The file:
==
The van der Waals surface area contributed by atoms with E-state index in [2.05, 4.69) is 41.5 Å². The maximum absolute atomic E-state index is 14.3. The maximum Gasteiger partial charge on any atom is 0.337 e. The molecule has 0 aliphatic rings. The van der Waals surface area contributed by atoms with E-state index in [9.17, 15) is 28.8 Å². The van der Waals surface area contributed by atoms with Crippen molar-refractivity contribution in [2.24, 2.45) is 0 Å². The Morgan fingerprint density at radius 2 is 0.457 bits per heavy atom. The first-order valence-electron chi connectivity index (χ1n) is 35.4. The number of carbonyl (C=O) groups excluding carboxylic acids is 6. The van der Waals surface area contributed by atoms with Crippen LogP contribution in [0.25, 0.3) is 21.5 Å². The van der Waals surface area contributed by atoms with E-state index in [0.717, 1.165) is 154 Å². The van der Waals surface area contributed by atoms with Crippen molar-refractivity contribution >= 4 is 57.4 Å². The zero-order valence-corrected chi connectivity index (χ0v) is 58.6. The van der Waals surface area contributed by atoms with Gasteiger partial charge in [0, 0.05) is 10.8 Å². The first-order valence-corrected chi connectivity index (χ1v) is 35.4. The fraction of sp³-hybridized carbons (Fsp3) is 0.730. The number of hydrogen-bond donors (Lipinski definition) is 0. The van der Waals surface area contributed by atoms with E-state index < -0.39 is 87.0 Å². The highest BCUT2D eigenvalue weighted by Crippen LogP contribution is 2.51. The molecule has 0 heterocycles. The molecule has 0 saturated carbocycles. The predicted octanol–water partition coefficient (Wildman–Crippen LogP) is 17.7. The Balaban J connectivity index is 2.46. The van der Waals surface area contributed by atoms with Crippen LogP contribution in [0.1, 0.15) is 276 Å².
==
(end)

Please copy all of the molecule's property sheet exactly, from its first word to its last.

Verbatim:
The van der Waals surface area contributed by atoms with E-state index in [2.05, 4.69) is 41.5 Å². The maximum absolute atomic E-state index is 14.3. The maximum Gasteiger partial charge on any atom is 0.337 e. The molecule has 0 aliphatic rings. The van der Waals surface area contributed by atoms with E-state index in [9.17, 15) is 28.8 Å². The van der Waals surface area contributed by atoms with Crippen molar-refractivity contribution in [2.24, 2.45) is 0 Å². The Morgan fingerprint density at radius 2 is 0.457 bits per heavy atom. The first-order valence-electron chi connectivity index (χ1n) is 35.4. The number of carbonyl (C=O) groups excluding carboxylic acids is 6. The van der Waals surface area contributed by atoms with Crippen LogP contribution in [0.25, 0.3) is 21.5 Å². The van der Waals surface area contributed by atoms with E-state index in [0.717, 1.165) is 154 Å². The van der Waals surface area contributed by atoms with Crippen molar-refractivity contribution >= 4 is 57.4 Å². The zero-order valence-corrected chi connectivity index (χ0v) is 58.6. The van der Waals surface area contributed by atoms with Gasteiger partial charge in [0, 0.05) is 10.8 Å². The first-order valence-corrected chi connectivity index (χ1v) is 35.4. The fraction of sp³-hybridized carbons (Fsp3) is 0.730. The number of hydrogen-bond donors (Lipinski definition) is 0. The van der Waals surface area contributed by atoms with E-state index < -0.39 is 87.0 Å². The highest BCUT2D eigenvalue weighted by Crippen LogP contribution is 2.51. The molecule has 0 heterocycles. The molecule has 0 saturated carbocycles. The predicted octanol–water partition coefficient (Wildman–Crippen LogP) is 17.7. The Balaban J connectivity index is 2.46. The van der Waals surface area contributed by atoms with Crippen LogP contribution in [0.1, 0.15) is 276 Å².